A high rate of tuberculous meningitis in adults is an evidence of a not controlled germ reservoir in the community. Tuberculous meningitis is highly devastating; it carries a high mortality and a distressing level of neurological morbidity. It is also difficult to diagnose and treat; clinical features are polymorph and non-specific; conventional bacteriology and newer diagnostic techniques such as those that use polymerase chain reaction (PCR) are insensitive. Currently clinicians depend on the discriminative clinical and laboratory features of the disease for successful diagnosis and treatment. Many studies have tried to identify simple clinical and CSF findings predictive of an early diagnosis of tuberculous meningitis by using multivariate logistic regression in order to develop a diagnostic rule. All of them have had varying degrees of sensitivity and specificity and have demonstrated that applying this diagnostic rule can help in the early diagnosis of tuberculous meningitis [7].

The aim of our study is to describe and analyze the epidemiological, clinical, diagnostic, treatment, and outcome features of patients with cerebro-meningeal tuberculosis in a teaching hospital in Setif-Algeria.

Material and Methods

A retrospective study was carried out on the files of patients hospitalized between January 2005 and December 2016 for cerebro-meningeal tuberculosis. 71 patients who entered the study corresponded to the consensus cases definitions established in Cape Town-South Africa in 2010 [8]. According to this consensus, we found "Definite tuberculous meningitis" in 14 cases, "Probable tuberculous meningitis" in 35 cases and "Possible tuberculous meningitis" in 22 cases. HIV test was negative in all patients.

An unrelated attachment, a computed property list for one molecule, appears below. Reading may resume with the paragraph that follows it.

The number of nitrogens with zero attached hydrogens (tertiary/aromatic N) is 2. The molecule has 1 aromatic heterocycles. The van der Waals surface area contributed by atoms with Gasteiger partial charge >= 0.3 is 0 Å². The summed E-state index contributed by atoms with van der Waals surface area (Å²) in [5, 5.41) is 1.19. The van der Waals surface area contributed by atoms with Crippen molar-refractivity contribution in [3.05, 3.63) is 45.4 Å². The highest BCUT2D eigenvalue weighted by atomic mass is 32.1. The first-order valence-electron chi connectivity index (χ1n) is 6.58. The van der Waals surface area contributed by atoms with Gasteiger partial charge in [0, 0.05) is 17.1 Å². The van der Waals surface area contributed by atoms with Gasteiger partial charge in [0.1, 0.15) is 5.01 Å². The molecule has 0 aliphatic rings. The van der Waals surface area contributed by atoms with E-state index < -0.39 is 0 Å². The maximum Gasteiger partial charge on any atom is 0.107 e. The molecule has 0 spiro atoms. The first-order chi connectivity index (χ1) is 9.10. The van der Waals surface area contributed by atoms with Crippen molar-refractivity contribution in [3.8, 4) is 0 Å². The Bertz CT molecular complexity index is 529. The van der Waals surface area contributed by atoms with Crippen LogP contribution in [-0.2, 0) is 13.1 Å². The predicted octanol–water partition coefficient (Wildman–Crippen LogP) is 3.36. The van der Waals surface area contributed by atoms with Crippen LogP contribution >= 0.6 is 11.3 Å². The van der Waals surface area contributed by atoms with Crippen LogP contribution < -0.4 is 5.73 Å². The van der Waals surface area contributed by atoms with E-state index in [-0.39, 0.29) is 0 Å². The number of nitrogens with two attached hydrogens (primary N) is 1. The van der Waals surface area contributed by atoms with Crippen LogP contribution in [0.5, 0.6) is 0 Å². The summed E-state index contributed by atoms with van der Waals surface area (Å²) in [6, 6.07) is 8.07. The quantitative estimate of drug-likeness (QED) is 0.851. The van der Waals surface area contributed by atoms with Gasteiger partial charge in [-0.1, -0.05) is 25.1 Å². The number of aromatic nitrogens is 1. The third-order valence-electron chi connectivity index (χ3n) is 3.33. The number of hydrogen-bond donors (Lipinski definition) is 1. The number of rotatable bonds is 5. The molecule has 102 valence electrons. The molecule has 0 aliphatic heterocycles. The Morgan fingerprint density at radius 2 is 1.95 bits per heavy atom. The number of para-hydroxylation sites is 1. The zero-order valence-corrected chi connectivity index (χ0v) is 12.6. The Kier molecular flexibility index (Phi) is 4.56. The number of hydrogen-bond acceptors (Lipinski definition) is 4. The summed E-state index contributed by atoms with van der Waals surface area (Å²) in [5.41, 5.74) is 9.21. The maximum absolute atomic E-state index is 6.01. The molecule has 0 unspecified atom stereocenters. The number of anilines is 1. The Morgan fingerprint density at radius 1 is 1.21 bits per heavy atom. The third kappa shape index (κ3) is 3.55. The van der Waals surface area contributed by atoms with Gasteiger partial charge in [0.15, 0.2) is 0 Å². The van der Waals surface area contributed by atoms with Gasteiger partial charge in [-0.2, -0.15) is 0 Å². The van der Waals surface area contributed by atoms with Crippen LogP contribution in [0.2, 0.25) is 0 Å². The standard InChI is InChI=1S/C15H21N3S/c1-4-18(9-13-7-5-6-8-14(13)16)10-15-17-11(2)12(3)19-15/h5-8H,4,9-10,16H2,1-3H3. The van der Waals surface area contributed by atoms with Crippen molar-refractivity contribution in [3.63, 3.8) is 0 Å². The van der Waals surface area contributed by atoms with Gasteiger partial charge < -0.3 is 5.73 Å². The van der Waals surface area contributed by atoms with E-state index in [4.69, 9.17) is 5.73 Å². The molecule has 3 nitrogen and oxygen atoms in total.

A statistical study was done by the Epi-Info software version 3.5.4. We started with a descriptive analysis for all variables studied: epidemiological (age, sex, antecedents, underlying pathology), clinical (delay of diagnosis, general signs, neurological signs, associated extra neurological tuberculosis), diagnostic procedures (brain imaging, CSF results, isolation of Mycobactery tuberculosis...), and prognosis. A bivariate analysis was done using the chi-square test (X2) or Fisher test (when the number of patients is reduced) with a 5% statistical significance level and calculating measures of epidemiological associations (Odds-ratio: OR with 95% confidence interval (CI)).


71 patients (females 45 and males 26) were included in this study with an average age of 41.7-years-old (16-86). A history of tuberculosis was found in 6 cases and an underlying pathology in 12 cases including two diabetics, one pregnant woman and two women who had recently given birth.